I was six years old when Pop Sam died. He had a heart attack while coming home from someplace in town, and drove his old Plymouth into a telephone pole. He was dead before they got him into the ambulance.
When my sister and I came home from school that day (most kids all walked to and from school in those days), I was surprised to see my father home early from work. He lifted me, looked me in the eyes, and gently told me that Pop was dead. I wasn’t really sure what that meant, but I knew that because he died, I would never see him again. That was enough to make me bury my face into my dad’s shoulder and cry.
My most vivid memory of that afternoon is when Dad put me down I ran to one of the upholstered chairs in our living room, knelt before it and wept into the seat cushion. To this day, when I see photos taken in that living room and I see that chair, I remember it as the altar I cried on for Pop.
Youth is resilient and the death of someone in a family’s elder generation, while painful and sorrowful, is not an unexpected tragedy. In the 1950s the male life expectancy in the United States was 67.6 years. Today it is 76.3. When my grandfather Sam had his fatal heart attack, he was beyond his average life expectancy. When he died, Pop’s four offspring were all adults, all married, and all with families of their own. He even had a great-grandchild. His work was done.
Pop was a widower and was at the end of his days. I was too young to go to the wakes or the funeral; my introduction to the rituals of death in my land was postponed to a later date. Early in the following week, my Dad left for work as usual and my mother prepared my sister and me for school. The return to normalcy was comforting; our lives resumed essentially unchanged.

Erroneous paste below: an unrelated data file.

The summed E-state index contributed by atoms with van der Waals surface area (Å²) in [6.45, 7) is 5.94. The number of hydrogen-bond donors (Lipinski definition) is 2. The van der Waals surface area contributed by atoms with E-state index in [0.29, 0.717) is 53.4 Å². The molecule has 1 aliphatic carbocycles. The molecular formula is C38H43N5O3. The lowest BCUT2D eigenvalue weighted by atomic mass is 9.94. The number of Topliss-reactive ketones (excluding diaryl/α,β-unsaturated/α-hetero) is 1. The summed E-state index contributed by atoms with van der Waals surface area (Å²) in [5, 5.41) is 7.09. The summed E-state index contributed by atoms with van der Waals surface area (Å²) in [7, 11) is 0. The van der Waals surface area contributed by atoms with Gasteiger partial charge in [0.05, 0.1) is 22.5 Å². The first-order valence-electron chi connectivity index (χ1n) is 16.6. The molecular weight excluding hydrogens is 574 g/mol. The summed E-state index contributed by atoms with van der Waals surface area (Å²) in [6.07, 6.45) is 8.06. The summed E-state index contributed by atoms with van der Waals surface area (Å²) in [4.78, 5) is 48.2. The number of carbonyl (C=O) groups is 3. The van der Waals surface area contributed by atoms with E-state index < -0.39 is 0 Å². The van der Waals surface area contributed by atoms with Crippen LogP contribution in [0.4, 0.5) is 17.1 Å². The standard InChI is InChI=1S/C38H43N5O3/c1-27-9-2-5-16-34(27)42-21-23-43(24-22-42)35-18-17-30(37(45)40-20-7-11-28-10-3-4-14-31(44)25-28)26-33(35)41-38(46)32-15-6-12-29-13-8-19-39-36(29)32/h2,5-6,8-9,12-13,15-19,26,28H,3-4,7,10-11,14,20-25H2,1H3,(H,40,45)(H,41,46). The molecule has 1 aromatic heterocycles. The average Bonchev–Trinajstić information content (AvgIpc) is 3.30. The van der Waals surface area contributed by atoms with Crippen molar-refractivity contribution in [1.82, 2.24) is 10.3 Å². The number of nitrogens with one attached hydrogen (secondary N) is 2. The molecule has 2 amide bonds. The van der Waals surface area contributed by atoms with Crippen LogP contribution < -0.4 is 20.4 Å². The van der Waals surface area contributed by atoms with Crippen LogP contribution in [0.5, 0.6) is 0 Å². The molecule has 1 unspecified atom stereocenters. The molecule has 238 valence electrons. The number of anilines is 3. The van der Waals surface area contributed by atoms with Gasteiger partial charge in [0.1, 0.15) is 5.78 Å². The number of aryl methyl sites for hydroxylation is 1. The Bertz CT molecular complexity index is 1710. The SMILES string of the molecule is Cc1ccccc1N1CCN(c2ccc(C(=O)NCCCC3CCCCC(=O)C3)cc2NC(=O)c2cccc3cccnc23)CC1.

I occasionally felt Pop’s absence and would sometimes think about the implications of this death thing while trying to fall asleep at night. I’d never really wrestled with anything like this before. When I tried to imagine I would also someday die, it was beyond my comprehension. I would end up thanking God that I wasn’t an old man and took great comfort that I would not be one for a long time yet. The only way I could deal with the concept was to tell myself that I would “cross that bridge when I got to it.” My immediate future was my outermost reach; considerations of old age and death would wait.
I worried about when my parents and sister would die. I needed them, but they were older so logically they would die before me. I figured I was going to end up alone. That idea in a six-year-old mind was uncomfortable to say the least, so I made my mother, father and sister promise that after we all died we’d find one another in heaven so we could be together forever.
I guess that meant I loved them.
Even at the age of six, I somehow understood that the suffering of death was left to the living. I feared suffering more than dying. I knew what pain was but not death. Eventually, despite the promise I forced on them, I ardently prayed that I would die before my parents did. Not right away or soon, but first. I’d be the trailblazer and would choose the place in heaven where we would all be rejoined after we died. I’d know they were coming so I wouldn’t miss them too much while waiting for them. If they died first, I’d be very sad and would suffer missing them every day. Truth be told, I feared if they got there first there was a chance they’d forget our deal and leave me behind.
I prayed to be first.
It didn’t work.